Australia embraces the weekend ritual of a sausage sizzle and Saturday voting when the nation goes to the polls.
But in the USA, when it comes time, every four years, to elect the de facto leader of the Western world, there’s an outdated tradition behind why it happens on a Tuesday.
America’s 171-year-old tradition is borne of the nation’s agrarian roots. Up until 1845 – Democrat James Polk was the 11th POTUS – states could hold elections over a 34-day window up to the first Wednesday in December.
Because that sometimes meant that the results in one state changed how people voted in another, Congress sat down to figure out when was the best day for a national election.
Top of their minds was not disenfranchising hardworking farmers in an economy based on the land in 1845.
So they ended up choosing the first Tuesday of November, following the first Monday, for the following reasons:
So a nation where women can now vote, work and even run for president goes to the polls on a Tuesday because of a decision made for male farmers in an era before electricity, cars, the internet and even Major League Baseball.
In 2012, as Barack Obama stood for a second term, journalist Jacob Soboroff delivered a TED talk explaining the Tuesday vote’s history. The surprising and amusing part was that he asked US political luminaries such as former presidential candidates Rick Santorum, John Kerry and Ron Paul, plus former House speaker Newt Gingrich, and they had absolutely no clue why.
Soboroff was lobbying to change the date. Four years on, there’s still a movement pushing for change in the nation with one of the lowest voter turnouts in the world, ranking 138 out of 172 democratic nations.
When you live in a nation with compulsory voting like Australia, voter turnout is an anathema, but the US generally gets around 60% of possible voters heading to the ballot box (the estimates are 2000, 54.2%; 2004, 60.4%; 2008, 62.3%; 2012, 57.5%). The 2014 midterm elections notoriously saw just over a third of Americans (36%) exercise their democratic voice.
Here’s Soboroff’s video explaining it all:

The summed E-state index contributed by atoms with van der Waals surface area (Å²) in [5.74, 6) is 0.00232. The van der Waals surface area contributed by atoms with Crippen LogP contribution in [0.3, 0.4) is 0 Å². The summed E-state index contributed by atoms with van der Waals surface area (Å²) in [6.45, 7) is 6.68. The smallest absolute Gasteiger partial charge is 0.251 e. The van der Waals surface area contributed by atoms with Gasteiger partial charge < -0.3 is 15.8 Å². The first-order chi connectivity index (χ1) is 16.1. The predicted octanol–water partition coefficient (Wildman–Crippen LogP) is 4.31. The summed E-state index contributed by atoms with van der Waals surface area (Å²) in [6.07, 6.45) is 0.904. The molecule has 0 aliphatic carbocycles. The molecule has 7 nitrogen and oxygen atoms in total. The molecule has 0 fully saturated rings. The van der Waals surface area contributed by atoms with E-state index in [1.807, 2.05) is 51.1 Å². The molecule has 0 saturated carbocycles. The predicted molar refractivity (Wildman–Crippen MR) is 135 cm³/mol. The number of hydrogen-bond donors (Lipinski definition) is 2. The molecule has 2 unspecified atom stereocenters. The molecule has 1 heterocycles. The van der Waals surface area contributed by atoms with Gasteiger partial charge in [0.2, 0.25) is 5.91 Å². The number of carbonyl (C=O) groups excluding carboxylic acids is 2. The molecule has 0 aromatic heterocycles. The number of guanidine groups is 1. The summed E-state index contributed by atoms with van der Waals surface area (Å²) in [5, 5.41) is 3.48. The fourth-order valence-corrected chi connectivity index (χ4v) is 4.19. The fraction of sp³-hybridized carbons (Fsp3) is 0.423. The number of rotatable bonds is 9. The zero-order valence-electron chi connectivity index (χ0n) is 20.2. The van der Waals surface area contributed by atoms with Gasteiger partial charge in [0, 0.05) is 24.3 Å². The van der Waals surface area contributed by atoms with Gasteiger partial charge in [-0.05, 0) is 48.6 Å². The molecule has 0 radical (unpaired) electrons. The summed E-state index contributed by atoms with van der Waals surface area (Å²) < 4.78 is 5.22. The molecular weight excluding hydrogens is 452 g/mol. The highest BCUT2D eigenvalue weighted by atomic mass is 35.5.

Meanwhile, Congressional Republican Steve Israel has tried annually for the last six years to change America’s voting to the weekend. His bill, the Weekend Voting Act, would give people both Saturday and Sunday to get to the polls between 10am and 6pm. It’s been defeated every time.
The other problem Americans face is that how and when you can vote is controlled by the states and only two-thirds of them — 37, plus the District of Columbia — offer some form of pre-poll voting.
Pre-poll voting opens between 45 and four days before the election, depending on the state. And of the states with early in-person voting, 22, plus the District of Columbia, allow some weekend pre-poll voting – 18 on Saturdays, four on Sundays, with several leaving it up to county clerks as to whether they’ll allow weekend votes. Meanwhile, 14 states still don’t have any form of pre-poll voting.
The one other thing worth keeping in mind as Americans go to the polls tonight is that who the next president will be is not the only thing on their minds.
They’ll also need to make decisions on a raft of legislation affecting their daily lives, from legalising marijuana to the death penalty, a carbon tax on fossil fuels, a new casino, lowering the minimum wage, payday loan interest rates and whether porn actors should wear condoms.
There are literally hundreds of bills, including 17 in California, CBC reports.
Alabama residents will vote on whether craft brewers will need to record the name, age address and phone number of everyone who buys take-home beer from them, while Californians have to decide whether porn actors need to wear condoms.
In the US capital, the District of Columbia, voters will decide if they want to become America’s 51st state. They’re expected to say yes.
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